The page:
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Date: Oct 13, 2011
Hofstra Meets Rising Need for Backpack Journalists
New course and book on solo videojournalism will help students land jobs in changing media market.
Hofstra University,Hempstead, NY -- Hofstra University's School of Communication has introduced a new required course in its journalism curriculum this fall that will prepare students to meet the growing demand for “backpack” journalists who, equipped with a video camera and laptop, can singlehandedly create all the elements of a broadcast or web video story.
The course will be taught using a new cutting-edge book called Going Solo: Doing Videojournalism in the 21st Century (University of Missouri Press), written by associate professor of journalism G. Stuart Smith, who over a 30-year career has produced two documentaries and won more than two dozen awards for his work as a videojournalist. Smith is also one of two professors teaching the course, called Multimedia Journalism Video, where students will learn not only how to report and write news and features, but to shoot and edit accompanying images and video footage, a job that has traditionally been done by two people -- a reporter and photographer or cameraman -- in the past.
Smith wrote the book in response to the new trend he saw rising in the industry. "There is a confluence of events that has turned virtually every media outlet toward using more video and they're depending on solo videojournalists to make it happen,” he notes “First, video production gear has continued to get cheaper, lighter and easier to operate over several years. Next, the advent of the Web has changed everything. Newspapers and magazine editors realized that not only could they deliver text to audiences, they could show their audiences what was happening in the news and develop exclusive feature stories with video." He adds that the depressed economy made it more palatable--and sometimes necessary--for TV stations especially to make a cultural change and start sending out one person with a video camera instead of a two-person crew.
Hofstra's Department of Journalism, Media Studies, and Public Relations, part of an elite group of institutions that has earned full accreditation from the prestigious Accrediting Council on Education in Journalism and Mass Communication, moved away this year from the typical “print” or “broadcast” tracks. Instead, it requires all journalism majors to get basic multimedia skills along with other core classes such as reporting, law and ethics, while allowing students the flexibility to study and master one area such as magazine writing, broadcast journalism, online journalism or information graphics.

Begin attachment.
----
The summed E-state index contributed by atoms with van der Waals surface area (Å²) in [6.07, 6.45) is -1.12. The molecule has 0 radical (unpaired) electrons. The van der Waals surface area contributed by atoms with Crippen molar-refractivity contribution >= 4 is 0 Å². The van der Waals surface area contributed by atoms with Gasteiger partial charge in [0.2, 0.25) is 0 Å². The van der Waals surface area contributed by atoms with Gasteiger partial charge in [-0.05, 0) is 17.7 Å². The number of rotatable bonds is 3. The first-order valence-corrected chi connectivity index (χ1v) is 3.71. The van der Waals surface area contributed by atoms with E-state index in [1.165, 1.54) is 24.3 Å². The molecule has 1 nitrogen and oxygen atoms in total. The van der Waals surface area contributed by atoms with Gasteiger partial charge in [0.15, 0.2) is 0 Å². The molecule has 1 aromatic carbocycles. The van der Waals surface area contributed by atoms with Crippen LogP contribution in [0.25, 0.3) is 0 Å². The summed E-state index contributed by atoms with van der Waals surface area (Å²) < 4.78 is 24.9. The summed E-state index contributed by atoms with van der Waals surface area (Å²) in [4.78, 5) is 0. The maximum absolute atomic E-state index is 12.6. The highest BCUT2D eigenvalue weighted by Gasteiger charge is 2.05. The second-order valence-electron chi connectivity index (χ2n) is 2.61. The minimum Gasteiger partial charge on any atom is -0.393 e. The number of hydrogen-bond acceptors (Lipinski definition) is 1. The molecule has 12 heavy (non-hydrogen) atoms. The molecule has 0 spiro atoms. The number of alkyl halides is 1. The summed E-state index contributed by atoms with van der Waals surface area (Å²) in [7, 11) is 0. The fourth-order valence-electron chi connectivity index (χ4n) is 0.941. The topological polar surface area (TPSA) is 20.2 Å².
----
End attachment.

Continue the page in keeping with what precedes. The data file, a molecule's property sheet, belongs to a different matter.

"As the industry moves toward more multimedia on the Web, students who want to be a newspaper or magazine writer can't always count on a job if they have just reporting and writing skills. This new course, along with Professor Smith's groundbreaking new book, ensures that Hofstra students will have the video skills needed to add value to their stories and give them a solid edge in a competitive job market," says Evan Cornog, PhD, dean of the School of Communication.
"Going Solo" serves as a media studies book examining the rise of solo videojournalism, as well as a practical how-to guide for both students and experienced midcareer journalists who need to upgrade their skills to keep themselves marketable. In addition, the book can help collegiate journalism programs across the country update their curriculum since most textbooks up to this point typically separate the skills of a reporter/writer from those of a videographer/editor.
Watch Prof. Smith talk about his new book and the new Multimedia Journalism Video course at Hofstra:
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